The group will analyze potential funding for the project, review construction costs and evaluate potential ridership, according to city documents.
It is scheduled to report on its findings by December 2009.
The City Council earlier this year allocated half a million dollars to studying the viability of a Potomac Yard Metro station, which is projected to cost between $125 million and $150 million to build.
Council members have said that they strongly support adding a Metro station to Potomac Yard, and that any development proposals in the area should include plans from the developer to help fund the project.
Officials also have discussed tax increment financing, in which revenue generated by the Potomac Yard development would be dedicated to paying off bonds issued to finance the station.
The area, which straddles Arlington and Alexandria, is already partially developed and is planned for more high-density, mixed-use development.
Adding a Blue/Yellow Line station at Potomac Yard would be relatively simple because the station would be built over existing tracks on a site that was originally reserved for a Metro station, officials said.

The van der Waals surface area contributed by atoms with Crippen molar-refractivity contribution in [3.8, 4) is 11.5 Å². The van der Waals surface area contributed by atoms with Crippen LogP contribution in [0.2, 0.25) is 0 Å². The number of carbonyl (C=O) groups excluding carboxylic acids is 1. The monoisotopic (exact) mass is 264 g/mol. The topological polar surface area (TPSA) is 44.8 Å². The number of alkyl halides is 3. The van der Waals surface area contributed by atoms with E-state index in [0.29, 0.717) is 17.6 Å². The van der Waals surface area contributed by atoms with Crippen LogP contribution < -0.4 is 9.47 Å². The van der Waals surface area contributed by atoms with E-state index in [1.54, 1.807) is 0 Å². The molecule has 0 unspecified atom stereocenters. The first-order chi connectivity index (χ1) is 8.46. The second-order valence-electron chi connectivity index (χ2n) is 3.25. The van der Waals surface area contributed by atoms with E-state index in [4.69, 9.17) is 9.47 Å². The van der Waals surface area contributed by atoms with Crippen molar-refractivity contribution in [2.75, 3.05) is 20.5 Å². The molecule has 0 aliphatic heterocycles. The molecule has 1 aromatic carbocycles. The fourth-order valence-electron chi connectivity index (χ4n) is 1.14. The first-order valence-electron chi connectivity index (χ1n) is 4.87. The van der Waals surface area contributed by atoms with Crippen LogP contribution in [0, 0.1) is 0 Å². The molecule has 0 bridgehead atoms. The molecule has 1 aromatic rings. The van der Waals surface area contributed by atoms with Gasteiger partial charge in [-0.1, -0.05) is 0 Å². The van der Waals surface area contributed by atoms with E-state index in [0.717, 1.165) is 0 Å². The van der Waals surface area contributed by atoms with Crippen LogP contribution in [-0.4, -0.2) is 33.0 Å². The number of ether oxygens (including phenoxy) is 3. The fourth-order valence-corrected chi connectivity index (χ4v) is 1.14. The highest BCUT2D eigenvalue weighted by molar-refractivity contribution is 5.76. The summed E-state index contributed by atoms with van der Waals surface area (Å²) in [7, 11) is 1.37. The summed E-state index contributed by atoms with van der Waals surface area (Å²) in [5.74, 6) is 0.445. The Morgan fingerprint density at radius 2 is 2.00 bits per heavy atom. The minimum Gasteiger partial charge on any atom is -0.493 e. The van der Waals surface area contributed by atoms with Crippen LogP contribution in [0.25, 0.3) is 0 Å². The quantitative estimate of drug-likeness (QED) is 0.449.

It is also one of the longest stretches of Metro tracks without a station on it, Councilman Rob Krupicka has said.
“I think for Alexandria to be viable in the long term — for our transportation to be viable in the long term — we need Metro stations there,” he said.
Three of Alexandria’s four existing Metro stations are among the least-used in the system, all falling in the bottom third of Metro’s 86 stations in ridership. The Eisenhower Avenue station sees an average of only 2,200 boardings a weekday, according to Metro statistics.
The King Street station, which is positioned in a thriving area, ranks in the top third, with a weekday average of 9,500 boardings.